The new DRAM, made of oxide semiconductors and built in layers above the processor die (that is, integrated), retains hundreds or thousands of times more bits than commercial DRAM and could provide significant area and power savings , especially running large neural networks.
How Zero Latency DRAM Works
The DRAM cells in your PC are made up of a single transistor and a single capacitor each in a design called 1T1C. To write a bit to the cell the transistor is turned on and the charge is pushed towards (1) or removed from (0) the capacitor. To read from it, the charge (if any) is removed and measured; it is a very fast, cheap and low power consumption system but it has some disadvantages: on the one hand, reading the bit depletes the capacitor so it has to be written back to memory and in fact even if the bit is not read the charge will eventually leak out of the capacitor through the transistor.
So all cells need to be updated periodically just to be able to keep data, and in modern chips this is done every 64 milliseconds.
Embedding DRAM on the processor chip itself is done commercially, but it has its limits. The challenge with the 1T1C monolithic design has always been the difficulty of building the capacitor, as well as making a non-leaking transistor using the manufacturing process intended for logic transistors. Good capacitors are difficult to make in manufacturing processes created for logic circuits.
Instead, the new built-in DRAM is made of just two transistors and uses no capacitor (2T0C), and this works because the gate of a transistor is a natural capacitor, albeit a small one. So the payload the bit represents can be stored there, and this design has some key benefits, especially for AI.
One of these advantages is that writing and reading involve doing it on separate devices, and therefore can be read from a 2T0C DRAM cell without destroying the data and having to write it again. All you have to do is see if current flows through the transistor whose gate holds the charge, and if it is there, it will turn the transistor on, current flows, and if there is no change it stops.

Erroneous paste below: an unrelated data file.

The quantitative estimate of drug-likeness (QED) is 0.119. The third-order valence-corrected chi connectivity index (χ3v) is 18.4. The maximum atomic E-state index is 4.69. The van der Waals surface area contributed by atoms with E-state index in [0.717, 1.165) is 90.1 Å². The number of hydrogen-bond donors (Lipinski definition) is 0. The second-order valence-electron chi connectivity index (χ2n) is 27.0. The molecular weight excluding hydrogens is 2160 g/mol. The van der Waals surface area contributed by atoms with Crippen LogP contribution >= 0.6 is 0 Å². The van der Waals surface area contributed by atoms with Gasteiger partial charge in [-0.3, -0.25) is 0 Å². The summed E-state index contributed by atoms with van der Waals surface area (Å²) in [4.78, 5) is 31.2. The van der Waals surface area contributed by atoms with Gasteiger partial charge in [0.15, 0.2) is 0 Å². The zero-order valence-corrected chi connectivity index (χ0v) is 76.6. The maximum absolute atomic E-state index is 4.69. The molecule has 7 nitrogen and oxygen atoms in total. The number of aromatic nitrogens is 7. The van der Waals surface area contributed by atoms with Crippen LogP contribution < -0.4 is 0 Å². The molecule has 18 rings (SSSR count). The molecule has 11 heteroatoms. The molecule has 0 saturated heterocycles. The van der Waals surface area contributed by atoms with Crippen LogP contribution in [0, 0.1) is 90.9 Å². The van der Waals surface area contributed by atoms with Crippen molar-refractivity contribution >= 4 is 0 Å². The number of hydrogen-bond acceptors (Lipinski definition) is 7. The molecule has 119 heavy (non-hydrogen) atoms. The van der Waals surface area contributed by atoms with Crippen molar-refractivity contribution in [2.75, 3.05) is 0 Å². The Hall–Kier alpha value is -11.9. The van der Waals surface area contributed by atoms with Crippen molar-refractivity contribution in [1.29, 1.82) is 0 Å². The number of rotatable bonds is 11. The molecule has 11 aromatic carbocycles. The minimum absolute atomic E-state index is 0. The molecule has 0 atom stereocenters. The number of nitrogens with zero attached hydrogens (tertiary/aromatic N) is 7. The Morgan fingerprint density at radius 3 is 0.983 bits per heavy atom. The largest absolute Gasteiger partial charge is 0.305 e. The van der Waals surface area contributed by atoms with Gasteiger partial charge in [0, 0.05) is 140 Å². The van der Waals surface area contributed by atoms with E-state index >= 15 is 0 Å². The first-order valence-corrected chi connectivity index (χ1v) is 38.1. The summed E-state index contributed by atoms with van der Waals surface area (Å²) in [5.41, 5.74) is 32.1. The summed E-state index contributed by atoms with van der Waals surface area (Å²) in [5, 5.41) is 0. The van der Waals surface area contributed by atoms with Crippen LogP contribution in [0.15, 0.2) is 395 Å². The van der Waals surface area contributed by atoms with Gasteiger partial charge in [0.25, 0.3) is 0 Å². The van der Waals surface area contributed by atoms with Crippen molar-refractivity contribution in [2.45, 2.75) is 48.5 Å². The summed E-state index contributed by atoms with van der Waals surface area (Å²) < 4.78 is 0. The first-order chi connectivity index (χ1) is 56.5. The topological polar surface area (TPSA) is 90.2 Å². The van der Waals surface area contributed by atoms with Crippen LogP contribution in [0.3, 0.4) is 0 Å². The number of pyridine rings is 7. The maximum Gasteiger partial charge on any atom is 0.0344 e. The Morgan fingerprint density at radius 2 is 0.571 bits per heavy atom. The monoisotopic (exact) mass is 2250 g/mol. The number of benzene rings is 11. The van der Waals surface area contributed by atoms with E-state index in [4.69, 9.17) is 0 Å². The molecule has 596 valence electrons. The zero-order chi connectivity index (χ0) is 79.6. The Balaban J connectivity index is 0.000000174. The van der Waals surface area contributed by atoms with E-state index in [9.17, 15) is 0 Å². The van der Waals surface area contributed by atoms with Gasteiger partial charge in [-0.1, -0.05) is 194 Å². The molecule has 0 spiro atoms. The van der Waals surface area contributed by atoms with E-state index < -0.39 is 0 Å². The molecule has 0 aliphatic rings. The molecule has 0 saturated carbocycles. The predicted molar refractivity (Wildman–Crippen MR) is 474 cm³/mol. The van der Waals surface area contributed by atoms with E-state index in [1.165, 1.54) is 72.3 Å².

This is a zero latency read, and it is especially important for AI because neural networks tend to read at least three times for every write. However, a 2T0C arrangement does not work well with silicon logic transistors, and any bit would drain immediately because the transistor gate capacitance is too low and the leakage through the transistors is too high. So researchers have turned to devices made from amorphous oxide semiconductors, such as those used for the pixels of some displays.
A new manufacturing method for a new DRAM
These types of materials have some especially useful qualities for DRAM. In particular, they can carry a lot of current, which makes writing faster, and when they are off they lose very little charge, which makes the bits last longer. The US-based team used Indium Oxide doped at about 1% with Tungsten (IWO) as its semiconductor. The currents in this type of device provide sufficient read and write speed sufficient for logical operations, and at the same time the shutdown currents are really small, on the order of two or three times less than with Silicon.
In the image above we can see the transistors in the capacitorless DRAM that the US team has developed. It includes a Tungsten doped Indium oxide semiconductor (orange), Palladium upper and lower gates (yellow), Nickel source and drain electrodes (green), and Hafnium oxide dielectrics (blue).
Just as important is that oxides like these can be processed at relatively low temperatures. That means devices made from these materials can be built in layers of interconnects on top of a processor’s silicon without damaging the devices underneath. Building memory cells in that position provides a direct, high-bandwidth path for data to reach the processing elements on the silicon, effectively breaking down the memory wall and with near-zero latency.